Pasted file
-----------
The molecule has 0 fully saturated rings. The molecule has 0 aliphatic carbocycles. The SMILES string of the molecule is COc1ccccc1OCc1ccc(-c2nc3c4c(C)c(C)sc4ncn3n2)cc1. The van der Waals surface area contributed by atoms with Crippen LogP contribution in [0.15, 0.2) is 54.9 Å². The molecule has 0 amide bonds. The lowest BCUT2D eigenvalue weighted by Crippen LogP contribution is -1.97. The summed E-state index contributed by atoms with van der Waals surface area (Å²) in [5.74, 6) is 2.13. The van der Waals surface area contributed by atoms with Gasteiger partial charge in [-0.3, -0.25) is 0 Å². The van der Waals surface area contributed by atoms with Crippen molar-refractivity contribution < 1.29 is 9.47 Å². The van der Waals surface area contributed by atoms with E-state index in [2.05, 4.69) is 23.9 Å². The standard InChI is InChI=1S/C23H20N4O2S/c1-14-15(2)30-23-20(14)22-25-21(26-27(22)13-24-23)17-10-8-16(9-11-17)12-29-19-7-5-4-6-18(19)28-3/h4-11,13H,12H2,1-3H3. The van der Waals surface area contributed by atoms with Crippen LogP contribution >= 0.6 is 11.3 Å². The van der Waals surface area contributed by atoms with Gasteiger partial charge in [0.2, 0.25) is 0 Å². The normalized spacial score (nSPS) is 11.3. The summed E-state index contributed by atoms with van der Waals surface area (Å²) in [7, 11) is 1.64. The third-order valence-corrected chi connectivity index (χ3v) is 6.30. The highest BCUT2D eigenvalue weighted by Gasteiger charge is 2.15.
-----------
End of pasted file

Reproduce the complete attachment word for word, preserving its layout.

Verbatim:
The molecule has 0 fully saturated rings. The molecule has 0 aliphatic carbocycles. The SMILES string of the molecule is COc1ccccc1OCc1ccc(-c2nc3c4c(C)c(C)sc4ncn3n2)cc1. The van der Waals surface area contributed by atoms with Crippen LogP contribution in [0.15, 0.2) is 54.9 Å². The molecule has 0 amide bonds. The lowest BCUT2D eigenvalue weighted by Crippen LogP contribution is -1.97. The summed E-state index contributed by atoms with van der Waals surface area (Å²) in [5.74, 6) is 2.13. The van der Waals surface area contributed by atoms with Gasteiger partial charge in [-0.3, -0.25) is 0 Å². The van der Waals surface area contributed by atoms with Crippen molar-refractivity contribution < 1.29 is 9.47 Å². The van der Waals surface area contributed by atoms with E-state index in [2.05, 4.69) is 23.9 Å². The standard InChI is InChI=1S/C23H20N4O2S/c1-14-15(2)30-23-20(14)22-25-21(26-27(22)13-24-23)17-10-8-16(9-11-17)12-29-19-7-5-4-6-18(19)28-3/h4-11,13H,12H2,1-3H3. The van der Waals surface area contributed by atoms with Crippen LogP contribution >= 0.6 is 11.3 Å². The van der Waals surface area contributed by atoms with Gasteiger partial charge in [0.2, 0.25) is 0 Å². The normalized spacial score (nSPS) is 11.3. The summed E-state index contributed by atoms with van der Waals surface area (Å²) in [7, 11) is 1.64. The third-order valence-corrected chi connectivity index (χ3v) is 6.30. The highest BCUT2D eigenvalue weighted by Gasteiger charge is 2.15.